The Touching Story of Winnie and Keheala's Impact on Her Fight with TB

One morning, Winnie Nthenya’s husband walked out of their family home in Nguluni, Machakos, never to return. She was pregnant at the time with their third child, and her world was left unanchored and in shambles. While they were together, he had infected her with the HIV virus, and she unknowingly transmitted it to her two girls. Thankfully, she gave birth to a healthy baby boy who is HIV negative.  Until now at least. Little did she know that things were about to get worse.

Winnie is suffering from a recurrent TB infection for the third time. Late last year, her close friend contracted TB but didn’t disclose it to her. With her immune system weak because of the HIV virus, she quickly took ill to TB. Her primary care doctor thought it may be pneumonia, but Winnie wasn’t getting any better. She saw a number of different doctors, but no one could figure out what was causing her illness.

After several months of a persistent cough, Winnie’s throat was so damaged she could hardly eat. She was losing a lot of weight and that concerned everybody. She went to Shalom Hospital where she was admitted, diagnosed with TB and started on treatment.  Her first reaction was utter shock, then denial. She wouldn’t even let her children get tested. After she finally gave in, her eldest daughter’s sputum test results came back positive. That was more than the mother of three could handle.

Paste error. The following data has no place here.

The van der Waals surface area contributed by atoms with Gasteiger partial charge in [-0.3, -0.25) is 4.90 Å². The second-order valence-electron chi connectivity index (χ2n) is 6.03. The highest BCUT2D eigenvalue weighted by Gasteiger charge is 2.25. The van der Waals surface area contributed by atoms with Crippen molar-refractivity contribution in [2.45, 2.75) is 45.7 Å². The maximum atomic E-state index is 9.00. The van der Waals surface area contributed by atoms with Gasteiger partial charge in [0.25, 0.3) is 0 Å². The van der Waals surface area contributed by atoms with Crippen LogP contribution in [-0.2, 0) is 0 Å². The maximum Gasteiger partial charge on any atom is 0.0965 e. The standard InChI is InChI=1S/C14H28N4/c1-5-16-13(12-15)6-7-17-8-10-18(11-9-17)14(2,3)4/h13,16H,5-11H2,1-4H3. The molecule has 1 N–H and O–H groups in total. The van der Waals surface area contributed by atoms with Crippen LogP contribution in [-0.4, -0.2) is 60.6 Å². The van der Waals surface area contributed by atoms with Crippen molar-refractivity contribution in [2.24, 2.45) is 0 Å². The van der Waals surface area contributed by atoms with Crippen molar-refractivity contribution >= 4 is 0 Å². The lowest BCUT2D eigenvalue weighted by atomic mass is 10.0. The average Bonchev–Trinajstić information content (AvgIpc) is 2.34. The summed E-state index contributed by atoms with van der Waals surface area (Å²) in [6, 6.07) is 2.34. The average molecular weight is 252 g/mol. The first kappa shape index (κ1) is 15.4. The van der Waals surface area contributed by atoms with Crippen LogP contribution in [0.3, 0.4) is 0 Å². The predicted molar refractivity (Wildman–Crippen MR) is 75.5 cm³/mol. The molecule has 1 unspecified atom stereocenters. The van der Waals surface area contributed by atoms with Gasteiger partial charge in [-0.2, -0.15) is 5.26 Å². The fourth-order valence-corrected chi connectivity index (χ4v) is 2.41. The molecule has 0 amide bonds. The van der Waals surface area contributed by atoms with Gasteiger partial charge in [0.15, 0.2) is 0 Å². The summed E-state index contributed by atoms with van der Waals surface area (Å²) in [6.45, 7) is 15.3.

Winnie faced stigmatization from her community due to the multiple fundraisers she held to afford the hospital bills

She became depressed and hopeless, blaming herself for infecting her daughter. Winnie faced stigmatization from her community due to the multiple fundraisers she held to afford the hospital bills. Her fellow colleagues at the primary school she teaches at would tittle-tattle about her illnesses and missed work days. It took serious intervention and counselling from her doctors and Keheala staff for her to eventually come out of her dejection.

Since Keheala support sponsors started touching base with Winnie, she hasn’t gone a day without verifying treatment.

She would go several days without verifying treatment but since Keheala support sponsors started touching base with her she hasn’t gone a day without verifying treatment. She was a little defiant at first because she thought the Keheala intervention only consisted of a text message that acted as a reminder but has since come to appreciate all our intervention offers. Her compliance score currently stands at 94%. She knows she’ll get it right this time with support from her doctors and Keheala’s Support Sponsors. Winnie wants the rest of TB patients to know there’s hope and wishes the community would empathize, encourage and support them.

ALICE MWIKAMBA